- In health care, one of the problems regarding replacement surgery using prosthetics is poor matching between the manufactured item and the person that will get it. In this case, the Dell EMC solution provided much better matching between hip replacement parts and patents, increasing the percentage of positive operation outcomes significantly. (I suddenly have something I want to ask about if I ever must replace any body parts).
Other solutions included improvements in fraud protection for credit cards (MasterCard), fraud detection on insurance claims and better analysis of risk for mortgages and other loans.
There were a couple of interesting solutions that caught my eye as well. For instance, Caterpillar is using the technology for autonomous driving and mine safety, which, given some of the physical tools used in that industry are bigger than houses, is critical to avoid a catastrophic outcome. Simon Fraser University is using the solution to analyze DNA and microbes to stop pandemics. MIT Lincoln Labs is using the technology with one petaflop of data to advance robotic vehicle viability, and Zenuity can use this tech to run 50 simulations an hour to advance autonomous driving.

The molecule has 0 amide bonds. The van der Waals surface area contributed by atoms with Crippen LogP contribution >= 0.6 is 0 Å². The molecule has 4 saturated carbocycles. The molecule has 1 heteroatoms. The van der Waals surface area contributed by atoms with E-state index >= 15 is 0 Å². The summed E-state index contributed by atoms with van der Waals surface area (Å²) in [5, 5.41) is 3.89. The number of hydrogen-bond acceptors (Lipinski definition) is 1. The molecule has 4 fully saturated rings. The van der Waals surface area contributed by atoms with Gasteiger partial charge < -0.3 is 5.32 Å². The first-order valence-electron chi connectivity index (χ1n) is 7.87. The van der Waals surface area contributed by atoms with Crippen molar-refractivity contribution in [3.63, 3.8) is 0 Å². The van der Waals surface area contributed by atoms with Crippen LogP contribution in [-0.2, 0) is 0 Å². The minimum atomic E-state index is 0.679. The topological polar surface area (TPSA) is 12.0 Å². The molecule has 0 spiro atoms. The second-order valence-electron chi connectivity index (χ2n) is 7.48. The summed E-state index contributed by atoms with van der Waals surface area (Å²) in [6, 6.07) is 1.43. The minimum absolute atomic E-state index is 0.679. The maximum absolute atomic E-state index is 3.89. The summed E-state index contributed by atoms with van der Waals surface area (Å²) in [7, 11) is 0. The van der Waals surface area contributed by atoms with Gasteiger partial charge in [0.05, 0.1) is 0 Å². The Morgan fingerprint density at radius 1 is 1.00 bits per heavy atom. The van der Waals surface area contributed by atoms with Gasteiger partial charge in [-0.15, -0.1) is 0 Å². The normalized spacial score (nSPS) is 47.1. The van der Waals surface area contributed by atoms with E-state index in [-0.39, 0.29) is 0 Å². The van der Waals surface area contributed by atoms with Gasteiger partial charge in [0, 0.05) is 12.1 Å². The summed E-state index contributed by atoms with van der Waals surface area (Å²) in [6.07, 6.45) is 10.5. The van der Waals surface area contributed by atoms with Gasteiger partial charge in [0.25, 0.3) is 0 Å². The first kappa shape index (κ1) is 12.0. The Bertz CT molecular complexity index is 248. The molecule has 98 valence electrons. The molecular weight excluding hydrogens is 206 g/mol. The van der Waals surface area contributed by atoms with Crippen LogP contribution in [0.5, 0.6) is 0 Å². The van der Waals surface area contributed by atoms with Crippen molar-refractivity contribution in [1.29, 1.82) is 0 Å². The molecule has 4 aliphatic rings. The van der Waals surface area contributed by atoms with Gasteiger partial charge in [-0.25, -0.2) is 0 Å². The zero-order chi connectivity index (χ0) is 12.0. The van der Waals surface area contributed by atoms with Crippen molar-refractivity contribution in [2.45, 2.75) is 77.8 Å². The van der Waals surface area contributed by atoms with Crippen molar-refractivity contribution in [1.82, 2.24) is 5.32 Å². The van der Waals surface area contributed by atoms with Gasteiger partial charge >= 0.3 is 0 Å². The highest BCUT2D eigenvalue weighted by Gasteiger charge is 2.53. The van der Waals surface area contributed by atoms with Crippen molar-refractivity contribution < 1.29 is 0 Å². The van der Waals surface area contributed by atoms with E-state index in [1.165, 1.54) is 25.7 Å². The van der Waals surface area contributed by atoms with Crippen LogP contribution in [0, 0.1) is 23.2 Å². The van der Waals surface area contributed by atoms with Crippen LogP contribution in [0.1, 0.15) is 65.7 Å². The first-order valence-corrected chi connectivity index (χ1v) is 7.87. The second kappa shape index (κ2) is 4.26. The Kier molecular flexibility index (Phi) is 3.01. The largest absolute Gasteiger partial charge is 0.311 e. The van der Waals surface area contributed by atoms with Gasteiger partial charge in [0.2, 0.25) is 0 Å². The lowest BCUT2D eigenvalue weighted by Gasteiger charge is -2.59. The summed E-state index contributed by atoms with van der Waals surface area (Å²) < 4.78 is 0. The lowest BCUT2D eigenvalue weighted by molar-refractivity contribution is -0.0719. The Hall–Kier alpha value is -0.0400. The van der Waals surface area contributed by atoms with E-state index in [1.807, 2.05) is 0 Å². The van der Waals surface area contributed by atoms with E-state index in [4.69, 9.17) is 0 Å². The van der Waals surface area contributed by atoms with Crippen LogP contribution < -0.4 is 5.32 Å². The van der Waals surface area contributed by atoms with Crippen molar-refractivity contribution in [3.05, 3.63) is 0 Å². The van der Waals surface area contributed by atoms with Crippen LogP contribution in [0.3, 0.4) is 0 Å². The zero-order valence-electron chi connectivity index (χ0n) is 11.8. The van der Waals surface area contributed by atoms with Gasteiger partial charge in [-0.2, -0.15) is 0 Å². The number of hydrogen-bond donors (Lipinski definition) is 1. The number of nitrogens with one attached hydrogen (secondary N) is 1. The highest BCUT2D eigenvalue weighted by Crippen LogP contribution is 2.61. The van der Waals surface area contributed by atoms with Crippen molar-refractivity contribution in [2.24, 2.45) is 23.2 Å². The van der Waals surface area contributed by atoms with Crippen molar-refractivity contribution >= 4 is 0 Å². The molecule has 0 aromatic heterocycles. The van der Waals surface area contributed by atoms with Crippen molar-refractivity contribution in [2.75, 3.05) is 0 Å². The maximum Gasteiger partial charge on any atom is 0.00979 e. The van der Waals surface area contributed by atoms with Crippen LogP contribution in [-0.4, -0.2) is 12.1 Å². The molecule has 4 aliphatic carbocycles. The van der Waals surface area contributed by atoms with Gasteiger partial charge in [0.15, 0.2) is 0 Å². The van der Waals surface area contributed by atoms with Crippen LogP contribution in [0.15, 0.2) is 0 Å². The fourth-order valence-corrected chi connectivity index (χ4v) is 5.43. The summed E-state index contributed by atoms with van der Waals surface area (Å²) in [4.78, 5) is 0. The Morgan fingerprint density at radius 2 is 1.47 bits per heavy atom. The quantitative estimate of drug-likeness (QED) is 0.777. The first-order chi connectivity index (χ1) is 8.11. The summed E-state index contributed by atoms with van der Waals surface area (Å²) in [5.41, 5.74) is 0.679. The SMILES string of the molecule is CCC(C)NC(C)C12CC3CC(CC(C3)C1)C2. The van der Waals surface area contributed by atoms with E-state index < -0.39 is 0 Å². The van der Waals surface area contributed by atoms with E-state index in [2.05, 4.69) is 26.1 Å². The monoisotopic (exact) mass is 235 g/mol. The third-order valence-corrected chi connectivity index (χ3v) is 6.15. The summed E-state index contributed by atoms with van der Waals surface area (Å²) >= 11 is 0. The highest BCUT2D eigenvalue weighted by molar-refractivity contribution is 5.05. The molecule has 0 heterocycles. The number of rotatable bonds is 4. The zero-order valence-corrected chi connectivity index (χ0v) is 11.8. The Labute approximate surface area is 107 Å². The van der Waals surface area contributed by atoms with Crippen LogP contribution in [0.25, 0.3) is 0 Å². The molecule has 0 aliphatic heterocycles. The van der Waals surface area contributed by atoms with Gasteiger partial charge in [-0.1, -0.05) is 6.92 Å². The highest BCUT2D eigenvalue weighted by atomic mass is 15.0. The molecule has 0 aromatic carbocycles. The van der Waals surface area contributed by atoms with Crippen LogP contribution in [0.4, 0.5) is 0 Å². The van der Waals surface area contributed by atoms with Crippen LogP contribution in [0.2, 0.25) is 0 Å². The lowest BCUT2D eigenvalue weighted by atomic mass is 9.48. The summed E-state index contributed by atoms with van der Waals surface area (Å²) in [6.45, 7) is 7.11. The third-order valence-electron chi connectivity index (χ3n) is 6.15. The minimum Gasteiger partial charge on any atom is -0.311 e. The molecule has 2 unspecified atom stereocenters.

What Dell EMC and the Cutter Consortium reminded me is that with any new technology, there are limitations that massively offset the hype early on. Understanding these limitations, however, can massively increase the effectiveness of the result and not only ensure that expectations are reasonably set but that those expectations are themselves met.
AI can do some amazing things, but only if it deployed properly, IT and the data scientists’ needs met and the solution crafted against the specific problem that drove the purchase decision. Fortunately, that is what Dell EMC is advocating and doing, and its example should help move the industry and AI solutions forward.
Rob Enderle is a principal at Enderle Group. He is a nationally recognized analyst and a longtime contributor to QuinStreet publications and Pund-IT.